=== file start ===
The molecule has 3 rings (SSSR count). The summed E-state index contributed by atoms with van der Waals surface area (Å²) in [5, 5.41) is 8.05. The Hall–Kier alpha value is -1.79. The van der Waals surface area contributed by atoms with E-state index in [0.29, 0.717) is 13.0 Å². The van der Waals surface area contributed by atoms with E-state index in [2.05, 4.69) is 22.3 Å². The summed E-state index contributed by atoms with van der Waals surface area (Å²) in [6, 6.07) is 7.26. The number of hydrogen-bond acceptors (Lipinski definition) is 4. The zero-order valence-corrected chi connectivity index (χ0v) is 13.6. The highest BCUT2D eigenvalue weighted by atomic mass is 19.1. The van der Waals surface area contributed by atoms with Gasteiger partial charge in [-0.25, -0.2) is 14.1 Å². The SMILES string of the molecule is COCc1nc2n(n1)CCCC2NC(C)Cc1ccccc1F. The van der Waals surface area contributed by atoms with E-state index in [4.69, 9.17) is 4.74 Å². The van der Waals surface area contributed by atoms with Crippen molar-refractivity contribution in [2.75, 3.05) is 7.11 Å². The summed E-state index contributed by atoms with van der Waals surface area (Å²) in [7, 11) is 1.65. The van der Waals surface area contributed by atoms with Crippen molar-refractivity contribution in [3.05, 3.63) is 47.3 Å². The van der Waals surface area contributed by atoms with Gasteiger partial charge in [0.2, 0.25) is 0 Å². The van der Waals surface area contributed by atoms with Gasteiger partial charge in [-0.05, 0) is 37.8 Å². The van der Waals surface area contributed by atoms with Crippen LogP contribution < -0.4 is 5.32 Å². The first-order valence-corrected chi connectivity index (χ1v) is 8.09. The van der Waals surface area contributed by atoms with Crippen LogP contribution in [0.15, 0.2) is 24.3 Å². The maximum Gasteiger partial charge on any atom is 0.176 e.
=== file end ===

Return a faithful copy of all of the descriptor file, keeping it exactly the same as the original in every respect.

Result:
The molecule has 3 rings (SSSR count). The summed E-state index contributed by atoms with van der Waals surface area (Å²) in [5, 5.41) is 8.05. The Hall–Kier alpha value is -1.79. The van der Waals surface area contributed by atoms with E-state index in [0.29, 0.717) is 13.0 Å². The van der Waals surface area contributed by atoms with E-state index in [2.05, 4.69) is 22.3 Å². The summed E-state index contributed by atoms with van der Waals surface area (Å²) in [6, 6.07) is 7.26. The number of hydrogen-bond acceptors (Lipinski definition) is 4. The zero-order valence-corrected chi connectivity index (χ0v) is 13.6. The highest BCUT2D eigenvalue weighted by atomic mass is 19.1. The van der Waals surface area contributed by atoms with Gasteiger partial charge in [-0.25, -0.2) is 14.1 Å². The SMILES string of the molecule is COCc1nc2n(n1)CCCC2NC(C)Cc1ccccc1F. The van der Waals surface area contributed by atoms with E-state index in [4.69, 9.17) is 4.74 Å². The van der Waals surface area contributed by atoms with Crippen molar-refractivity contribution in [2.75, 3.05) is 7.11 Å². The summed E-state index contributed by atoms with van der Waals surface area (Å²) in [7, 11) is 1.65. The van der Waals surface area contributed by atoms with Crippen molar-refractivity contribution in [3.05, 3.63) is 47.3 Å². The van der Waals surface area contributed by atoms with Gasteiger partial charge in [0.2, 0.25) is 0 Å². The van der Waals surface area contributed by atoms with Gasteiger partial charge in [-0.05, 0) is 37.8 Å². The van der Waals surface area contributed by atoms with Crippen LogP contribution < -0.4 is 5.32 Å². The first-order valence-corrected chi connectivity index (χ1v) is 8.09. The van der Waals surface area contributed by atoms with Crippen LogP contribution in [0.15, 0.2) is 24.3 Å². The maximum Gasteiger partial charge on any atom is 0.176 e.